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Tony Evers signs executive orders on water quality, criminal justice

Tony Evers signs executive orders on water quality, criminal justice


Gov. Tony Evers signed executive orders this week aimed at exploring evidence-based criminal justice policies and reducing contamination in the water supply.

Evers on Thursday signed two executive orders, one creating a criminal justice coordinating council and another directing the state Department of Natural Resources to take additional steps to mitigate contamination in water from PFAS, a man-made chemical found in numerous products that has been linked to cancer .

The governor’s criminal justice coordinating council, affiliated with the state Department of Justice, will advise Evers on ways to reform the criminal justice system by promoting collaboration among state agencies, addressing gaps in data, identifying factors that increase the prison population and collecting information from local governments, among other things.

Evers’ creation of the council comes as the governor so far has failed to take substantive action to reduce the prison population by half, as he vowed on the campaign trail.

The state’s prison population is set to reach 25,000 inmates by 2021. To help curb that population, Evers proposed decriminalizing marijuana, reclassifying 17-year-olds as juveniles in criminal proceedings and providing more funding for drug treatment and job training, but those measures by themselves would not have halved the prison population.

Republican lawmakers did not adopt any of the measures in the budget they crafted and Evers signed.

Evers on Thursday also directed the DNR to work with the Department of Health Services and Department of Agriculture, Trade and Consumer Protection to attempt to mitigate contamination of the state’s water supply by PFAS.

The executive order directs the agencies to create a website to inform the public on the dangerous chemical compound and work with municipalities and wastewater treatment plants to explore screening programs to identify sources of PFAS contamination. The compound has been used in firefighting foam and non-stick cookware.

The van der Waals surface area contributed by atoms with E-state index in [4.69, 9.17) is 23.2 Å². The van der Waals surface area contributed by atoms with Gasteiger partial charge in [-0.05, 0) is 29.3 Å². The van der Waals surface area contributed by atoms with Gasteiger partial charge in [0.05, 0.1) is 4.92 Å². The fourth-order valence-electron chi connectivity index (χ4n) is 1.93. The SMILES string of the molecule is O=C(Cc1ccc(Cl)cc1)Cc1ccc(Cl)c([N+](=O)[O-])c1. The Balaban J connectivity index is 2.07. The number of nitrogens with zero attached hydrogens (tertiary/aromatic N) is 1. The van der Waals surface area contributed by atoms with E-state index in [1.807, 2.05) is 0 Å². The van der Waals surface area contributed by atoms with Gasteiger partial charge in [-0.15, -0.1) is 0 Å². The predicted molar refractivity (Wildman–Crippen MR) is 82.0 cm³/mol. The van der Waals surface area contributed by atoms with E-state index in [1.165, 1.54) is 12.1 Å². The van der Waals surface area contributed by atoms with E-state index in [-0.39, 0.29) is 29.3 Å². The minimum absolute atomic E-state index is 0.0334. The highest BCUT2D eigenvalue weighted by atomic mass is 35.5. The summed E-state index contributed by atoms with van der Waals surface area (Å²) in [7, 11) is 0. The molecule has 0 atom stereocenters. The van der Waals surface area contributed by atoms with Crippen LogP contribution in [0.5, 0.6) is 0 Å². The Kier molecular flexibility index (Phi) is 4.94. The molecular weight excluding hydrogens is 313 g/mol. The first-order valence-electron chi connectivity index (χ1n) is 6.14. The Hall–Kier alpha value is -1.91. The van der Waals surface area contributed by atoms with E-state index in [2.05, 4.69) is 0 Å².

Evers is also directing the DNR to develop regulatory standards for PFAS and reduce taxpayer liability related to PFAS contamination of property. The DNR already made some of the changes Evers appeared to reference. For example, the DNR made changes related to a program that shifts liability to the state from individuals, businesses or units of government that conduct an environmental investigation and cleanup of a contaminated property.

The DNR’s changes last October made clear the state will only assume responsibility for chemicals that have been tested, which in most cases, does not include PFAS.

The directive from Evers comes after his Department of Health Services in June recommended one of the nation’s most restrictive groundwater standards to protect public health from PFAS, which has been found in drinking water in Madison and elsewhere in the state.

DHS recommended a PFAS groundwater enforcement standard of 20 parts per trillion, far below a controversial federal advisory of 70 parts per trillion that a leading toxicology agency said last year is too high to protect the very young.

The standard would bring Wisconsin on par with Vermont, which has a permanent groundwater enforcement standard of 20 parts per trillion. New Jersey has an interim standard of 10 parts per trillion.

Under Wisconsin law, it will take two to three years for the DNR to give the groundwater standard the force of law.


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